4. Even Bill McBride, proprietor of the must-read Calculated Risk blog and someone who a year and more ago was insisting that the economic future of the U.S. was so bright we were going to need sunglasses to see it, has had to admit that the current housing situation in the U.S. is disappointing. From his post yesterday (March 26) come the following quotes:
The refinance index is down 72% from the levels in May 2013.
With the mortgage rate increases, refinance activity will be significantly lower in 2014 than in 2013...
The second graph shows the MBA mortgage purchase index.
The 4-week average of the purchase index is now down about 19% from a year ago.
The purchase index is probably understating purchase activity because small lenders tend to focus on purchases, and those small lenders are underrepresented in the purchase index - but this is still very weak.
Mr. McBride has been eerily accurate in his assessment of the housing market going back to the bubble. Combining Ironman's evidence that new home price income is near 2005-6 levels, with the above gloomy assessment of current conditions, leads me to favor the bear case for the housing stocks as more appropriate for me as an individual investor, at least for now.
5. The second derivative of the political trends are now moving against housing. There are other priorities now at the White House, in Congress and at the Fed. The Fed, for example, is withdrawing its extraordinary support of the mortgage market. No new programs are forthcoming from the administration or Congress to support housing that I am aware of. Uncertainties about the future of government's role in mortgage financing are not helpful to housing stocks, either.
6. Very broadly, this is the seventh year since the last recession began. It is about five years since that Great Recession ended. Thus this is late in the business cycle; housing stocks are early cycle stocks. Think back to 1999-2000 as well as 2006-7. In each case, housing faltered as more cyclical industries saw their stocks soar.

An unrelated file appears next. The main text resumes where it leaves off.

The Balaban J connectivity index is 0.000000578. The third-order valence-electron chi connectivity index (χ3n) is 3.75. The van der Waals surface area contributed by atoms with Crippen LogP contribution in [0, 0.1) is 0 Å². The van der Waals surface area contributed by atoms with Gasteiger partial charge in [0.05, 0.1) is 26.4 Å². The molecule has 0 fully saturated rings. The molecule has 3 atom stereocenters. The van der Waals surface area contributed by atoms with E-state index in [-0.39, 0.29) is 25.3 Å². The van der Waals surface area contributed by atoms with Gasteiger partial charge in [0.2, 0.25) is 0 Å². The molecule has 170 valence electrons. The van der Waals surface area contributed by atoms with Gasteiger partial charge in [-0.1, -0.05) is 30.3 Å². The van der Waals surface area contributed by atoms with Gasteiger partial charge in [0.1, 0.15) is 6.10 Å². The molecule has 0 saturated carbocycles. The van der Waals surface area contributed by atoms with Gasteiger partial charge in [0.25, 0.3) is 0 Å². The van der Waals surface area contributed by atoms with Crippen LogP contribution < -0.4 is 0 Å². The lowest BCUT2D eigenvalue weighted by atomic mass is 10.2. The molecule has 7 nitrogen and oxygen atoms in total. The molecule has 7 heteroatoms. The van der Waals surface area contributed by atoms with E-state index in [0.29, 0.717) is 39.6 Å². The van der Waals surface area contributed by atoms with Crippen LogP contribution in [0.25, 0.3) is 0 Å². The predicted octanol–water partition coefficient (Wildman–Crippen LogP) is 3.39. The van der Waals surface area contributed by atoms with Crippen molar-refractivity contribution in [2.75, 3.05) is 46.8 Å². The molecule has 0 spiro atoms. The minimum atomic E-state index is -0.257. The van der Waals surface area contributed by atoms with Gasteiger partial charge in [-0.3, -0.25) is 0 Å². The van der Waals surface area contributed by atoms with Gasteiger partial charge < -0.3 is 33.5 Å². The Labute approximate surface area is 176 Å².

7. Valuation of the underlying stocks comprising ITB is less unattractive than a year ago, but remains uncompelling. From Yahoo! Finance, here's the valuation of the stocks in ITB:
Ratio ITB Average Price/Earnings 18.43 Average Price/Book 2.09 Average Price/Sales 1.11 Average Price/Cashflow 5.16
Here's a little history. Before the housing bubble, a rule of thumb was to buy the homebuilders at book value and sell at double book. The thinking was that the major asset of these companies was their inventory of completed or (mainly) uncompleted homes plus land. As it cost them money to maintain the inventory, the investor would make a profit by buying into a company at the company's cost. As the company turned its inventory of completed homes or land, or work-in-progress, into a profitable venture, the investor profited as well.
I think this continues to apply. Thus I find the P/B of 2.09 to be unattractive, though not horrible. Similarly, after so many years of Fed manipulation of the interest rate, countless Federal programs, etc., an average P/E of 18.4 is not compelling. Meanwhile, one can buy top-tier tech stocks at lower P/E's, with steadier and ultimately more rapid growth.
The bullish argument:
In contrast to the above, the bull case is strong on a longer-term basis. It is as follows. The stocks in ITB represent the survivors of the greatest shakeout in the industry since the Great Depression. Be patient, and economic and population growth, plus inflation, and ITB will in its own pattern return to its all-time highs. Don't try to time it, just buy and hold. Housing is close to the single most essential industry after food; your money should be exposed to it.
Conclusion: I actually agree with both the cautious/bearish point of view and with the bullish argument. Thus I am patiently long a very small amount of homebuilding stocks, having taken profits on ITB itself and one specific name that is underperforming ITB. But on the whole, I believe that market timers who are looking to outperform the market in the months ahead have better-looking sectors and individual stocks than ITB, XHB and related securities.
However, long-term investors may in my view rationally look at homebuilding stocks as depressed from their highs, extrapolate to the NASDAQ/tech stocks/QQQ etc. after their crash, and own the sector in a significant way.
Disclosure: I am long TOL, MDC. I wrote this article myself, and it expresses my own opinions. I am not receiving compensation for it (other than from Seeking Alpha). I have no business relationship with any company whose stock is mentioned in this article.
Additional disclosure: Not investment advice. I am not an investment adviser.